Unlike the initial proficiency bootstrap, members have to volunteer to be in the council.

Fairness, reputation, viability, and usefulness

I argue that this system meets all four initial goals. It is fair in the sense that members do not get a “higher rank” simply for being in the Guild for a longer time. And besides the initial vote for proficiency and councilship (which everyone votes on), from then on it will be a group of peers deciding on eligibility.

It also is as reputable as the DAO itself. It certifies the skill of raiders not according to Adobe or Apple’s standards, but to the Guild’s own standards, reputation, and values.

It is a much more viable path than trying to define “what skills are required to be a level 4 designer”. Even if many roles have to be voted upon, the responsibility of voting is fragmented across roles. By encouraging members to seek consensus, approval, and feedback before applying for a rank, we also attenuate burocracy in certification.

Lastly, I believe it is useful. By having one or more counselor in each role (first approved by their peers), RaidGuild will have clear points of reference in every field, by their own volition.


With use and in future iterations, we can begin to identify what exactly constitutes “proficiency” in each of our areas of expertise, fragmenting into levels and requirements as needed by each role. We can also help identify the best way to learn the ropes of a skill by observing our apprentices, developing learning paths and levels of apprenticeship to many skills.


The last image above (from the figma https://www.figma.com/file/GyraEdhZO4u3YFw2leK0u2/Skill-Forest-RIP?node-id=61%3A79) summarizes the proposed process. My main concerns were avoiding a scope too large, becoming unviable, or taking on responsibilies beyond the scope of this particular RIP (such as defining skillsets for every role).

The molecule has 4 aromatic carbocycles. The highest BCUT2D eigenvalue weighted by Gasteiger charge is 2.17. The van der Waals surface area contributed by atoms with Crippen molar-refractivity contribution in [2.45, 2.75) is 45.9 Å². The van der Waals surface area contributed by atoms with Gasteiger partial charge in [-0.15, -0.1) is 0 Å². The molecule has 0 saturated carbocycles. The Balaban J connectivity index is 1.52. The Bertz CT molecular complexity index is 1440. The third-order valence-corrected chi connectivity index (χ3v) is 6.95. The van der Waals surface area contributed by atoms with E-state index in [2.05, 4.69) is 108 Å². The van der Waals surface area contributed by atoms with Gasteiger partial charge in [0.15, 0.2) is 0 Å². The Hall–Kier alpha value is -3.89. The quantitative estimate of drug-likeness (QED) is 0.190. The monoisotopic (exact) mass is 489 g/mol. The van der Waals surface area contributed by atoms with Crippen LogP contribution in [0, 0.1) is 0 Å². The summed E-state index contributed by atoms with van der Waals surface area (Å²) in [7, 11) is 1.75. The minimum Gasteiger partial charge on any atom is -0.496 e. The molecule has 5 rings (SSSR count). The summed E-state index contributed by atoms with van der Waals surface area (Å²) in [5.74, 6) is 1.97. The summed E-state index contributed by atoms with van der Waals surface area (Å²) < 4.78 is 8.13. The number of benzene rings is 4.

I look forward to feedback on what could improve and criticism on what might not work (fork it). Thanks for reading, and please put your thoughts in the thread :slight_smile:

Getting down the things we talked through at the meeting yesterday and solidify the ideas I dropped into the discord.

To scale the certification process without burdening our council members we could distribute this to an algorithm that can be curated by the members. We can also retain veto power for projects that don’t meet the burden of earning skills as outlined by the proposing party to minimize the governance required.

Early iteration

The first iteration won’t have explicit value for the ‘mastery’ of a craft but this will be mitigated with

  • deeper sub-skills in meta that are used by master level raiders
  • a transition to weighting awards based on a PageRank-like algorithm

To standardize the process this can be tied into the Raid & RIP process where similar to shares you can only earn them from (approved) Raid & RIP projects. Members are effectively giving other members in their raid party skills ‘certificates’ for that specific project.

Project Skill Assessment

Clerics, monks, and the raid party submit a raid’s skills assessment along with the completed or executed proposal to the DAO (or skill council).

  1. Raider Assessment

The onus is on the raid party to enable accountability by submitting accurate and worthwhile skills & sub-skills for each member. Prior to a raid being established a draft raid can be created with Personas and skills that the Cleric/Monk is still looking to fill.

When the raid party is established each raider can finalize their persona/skills match the necessary for the project. In smaller projects the lead or PM can fill in all the necessary skills. For larger projects, personas will develop as early iterations in design reveal the necessary skills.

The final persona to guild member should be 1:1 upon submission. In many cases raiders will fill multiple ‘roles’ on a raid but want to be diligent about how many skills can be issued.